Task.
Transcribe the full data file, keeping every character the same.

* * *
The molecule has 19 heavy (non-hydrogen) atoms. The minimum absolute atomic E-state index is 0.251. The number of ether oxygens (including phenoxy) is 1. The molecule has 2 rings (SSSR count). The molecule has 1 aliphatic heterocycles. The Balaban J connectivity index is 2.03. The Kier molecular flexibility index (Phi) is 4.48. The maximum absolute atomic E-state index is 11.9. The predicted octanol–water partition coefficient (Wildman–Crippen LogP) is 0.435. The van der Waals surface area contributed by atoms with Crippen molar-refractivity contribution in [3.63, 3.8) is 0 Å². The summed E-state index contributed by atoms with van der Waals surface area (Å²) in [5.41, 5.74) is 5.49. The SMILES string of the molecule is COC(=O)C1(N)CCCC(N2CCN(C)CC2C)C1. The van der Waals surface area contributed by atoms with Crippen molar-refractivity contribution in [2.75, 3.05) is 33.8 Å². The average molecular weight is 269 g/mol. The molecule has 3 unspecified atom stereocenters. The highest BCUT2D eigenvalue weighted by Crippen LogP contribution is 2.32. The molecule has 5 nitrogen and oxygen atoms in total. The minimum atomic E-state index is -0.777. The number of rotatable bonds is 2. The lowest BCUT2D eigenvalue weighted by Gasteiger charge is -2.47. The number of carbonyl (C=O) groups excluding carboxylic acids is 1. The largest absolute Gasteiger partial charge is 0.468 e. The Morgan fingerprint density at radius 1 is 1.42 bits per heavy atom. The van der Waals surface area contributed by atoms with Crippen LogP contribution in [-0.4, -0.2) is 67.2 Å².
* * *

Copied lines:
The molecule has 19 heavy (non-hydrogen) atoms. The minimum absolute atomic E-state index is 0.251. The number of ether oxygens (including phenoxy) is 1. The molecule has 2 rings (SSSR count). The molecule has 1 aliphatic heterocycles. The Balaban J connectivity index is 2.03. The Kier molecular flexibility index (Phi) is 4.48. The maximum absolute atomic E-state index is 11.9. The predicted octanol–water partition coefficient (Wildman–Crippen LogP) is 0.435. The van der Waals surface area contributed by atoms with Crippen molar-refractivity contribution in [3.63, 3.8) is 0 Å². The summed E-state index contributed by atoms with van der Waals surface area (Å²) in [5.41, 5.74) is 5.49. The SMILES string of the molecule is COC(=O)C1(N)CCCC(N2CCN(C)CC2C)C1. The van der Waals surface area contributed by atoms with Crippen molar-refractivity contribution in [2.75, 3.05) is 33.8 Å². The average molecular weight is 269 g/mol. The molecule has 3 unspecified atom stereocenters. The highest BCUT2D eigenvalue weighted by Crippen LogP contribution is 2.32. The molecule has 5 nitrogen and oxygen atoms in total. The minimum atomic E-state index is -0.777. The number of rotatable bonds is 2. The lowest BCUT2D eigenvalue weighted by Gasteiger charge is -2.47. The number of carbonyl (C=O) groups excluding carboxylic acids is 1. The largest absolute Gasteiger partial charge is 0.468 e. The Morgan fingerprint density at radius 1 is 1.42 bits per heavy atom. The van der Waals surface area contributed by atoms with Crippen LogP contribution in [-0.4, -0.2) is 67.2 Å².